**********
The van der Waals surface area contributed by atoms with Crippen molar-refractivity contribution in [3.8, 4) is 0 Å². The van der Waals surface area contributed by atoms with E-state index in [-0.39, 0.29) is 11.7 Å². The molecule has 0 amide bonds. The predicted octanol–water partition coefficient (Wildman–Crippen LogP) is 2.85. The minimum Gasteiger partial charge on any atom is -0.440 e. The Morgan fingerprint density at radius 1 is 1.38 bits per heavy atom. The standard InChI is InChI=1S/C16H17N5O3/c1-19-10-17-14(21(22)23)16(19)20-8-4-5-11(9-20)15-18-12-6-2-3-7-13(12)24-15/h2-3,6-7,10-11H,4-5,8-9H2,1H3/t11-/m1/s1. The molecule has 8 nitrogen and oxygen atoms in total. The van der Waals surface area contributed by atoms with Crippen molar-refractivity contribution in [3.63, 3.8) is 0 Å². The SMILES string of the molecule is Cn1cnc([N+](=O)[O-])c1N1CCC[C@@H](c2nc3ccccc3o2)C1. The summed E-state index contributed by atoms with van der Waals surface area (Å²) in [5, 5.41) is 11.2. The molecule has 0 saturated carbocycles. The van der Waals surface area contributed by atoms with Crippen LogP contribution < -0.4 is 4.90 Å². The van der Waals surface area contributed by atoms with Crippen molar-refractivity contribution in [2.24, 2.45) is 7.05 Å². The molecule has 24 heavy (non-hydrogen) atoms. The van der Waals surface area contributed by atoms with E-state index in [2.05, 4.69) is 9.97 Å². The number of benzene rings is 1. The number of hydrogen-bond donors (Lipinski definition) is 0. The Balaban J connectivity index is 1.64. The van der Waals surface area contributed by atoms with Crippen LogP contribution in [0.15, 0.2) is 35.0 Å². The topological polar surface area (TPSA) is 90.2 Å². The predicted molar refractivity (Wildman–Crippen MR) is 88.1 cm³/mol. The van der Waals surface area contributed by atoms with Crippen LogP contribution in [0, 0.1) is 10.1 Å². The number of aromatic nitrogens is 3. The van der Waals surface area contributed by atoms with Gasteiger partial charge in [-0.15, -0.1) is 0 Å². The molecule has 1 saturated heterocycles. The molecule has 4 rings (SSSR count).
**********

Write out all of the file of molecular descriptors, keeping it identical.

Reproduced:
The van der Waals surface area contributed by atoms with Crippen molar-refractivity contribution in [3.8, 4) is 0 Å². The van der Waals surface area contributed by atoms with E-state index in [-0.39, 0.29) is 11.7 Å². The molecule has 0 amide bonds. The predicted octanol–water partition coefficient (Wildman–Crippen LogP) is 2.85. The minimum Gasteiger partial charge on any atom is -0.440 e. The Morgan fingerprint density at radius 1 is 1.38 bits per heavy atom. The standard InChI is InChI=1S/C16H17N5O3/c1-19-10-17-14(21(22)23)16(19)20-8-4-5-11(9-20)15-18-12-6-2-3-7-13(12)24-15/h2-3,6-7,10-11H,4-5,8-9H2,1H3/t11-/m1/s1. The molecule has 8 nitrogen and oxygen atoms in total. The van der Waals surface area contributed by atoms with Crippen molar-refractivity contribution in [3.63, 3.8) is 0 Å². The SMILES string of the molecule is Cn1cnc([N+](=O)[O-])c1N1CCC[C@@H](c2nc3ccccc3o2)C1. The summed E-state index contributed by atoms with van der Waals surface area (Å²) in [5, 5.41) is 11.2. The molecule has 0 saturated carbocycles. The van der Waals surface area contributed by atoms with Crippen LogP contribution < -0.4 is 4.90 Å². The van der Waals surface area contributed by atoms with Crippen molar-refractivity contribution in [2.24, 2.45) is 7.05 Å². The molecule has 24 heavy (non-hydrogen) atoms. The van der Waals surface area contributed by atoms with E-state index in [2.05, 4.69) is 9.97 Å². The number of benzene rings is 1. The number of hydrogen-bond donors (Lipinski definition) is 0. The Balaban J connectivity index is 1.64. The van der Waals surface area contributed by atoms with Crippen LogP contribution in [0.15, 0.2) is 35.0 Å². The topological polar surface area (TPSA) is 90.2 Å². The predicted molar refractivity (Wildman–Crippen MR) is 88.1 cm³/mol. The van der Waals surface area contributed by atoms with Crippen LogP contribution in [0, 0.1) is 10.1 Å². The number of aromatic nitrogens is 3. The van der Waals surface area contributed by atoms with Gasteiger partial charge in [-0.15, -0.1) is 0 Å². The molecule has 1 saturated heterocycles. The molecule has 4 rings (SSSR count).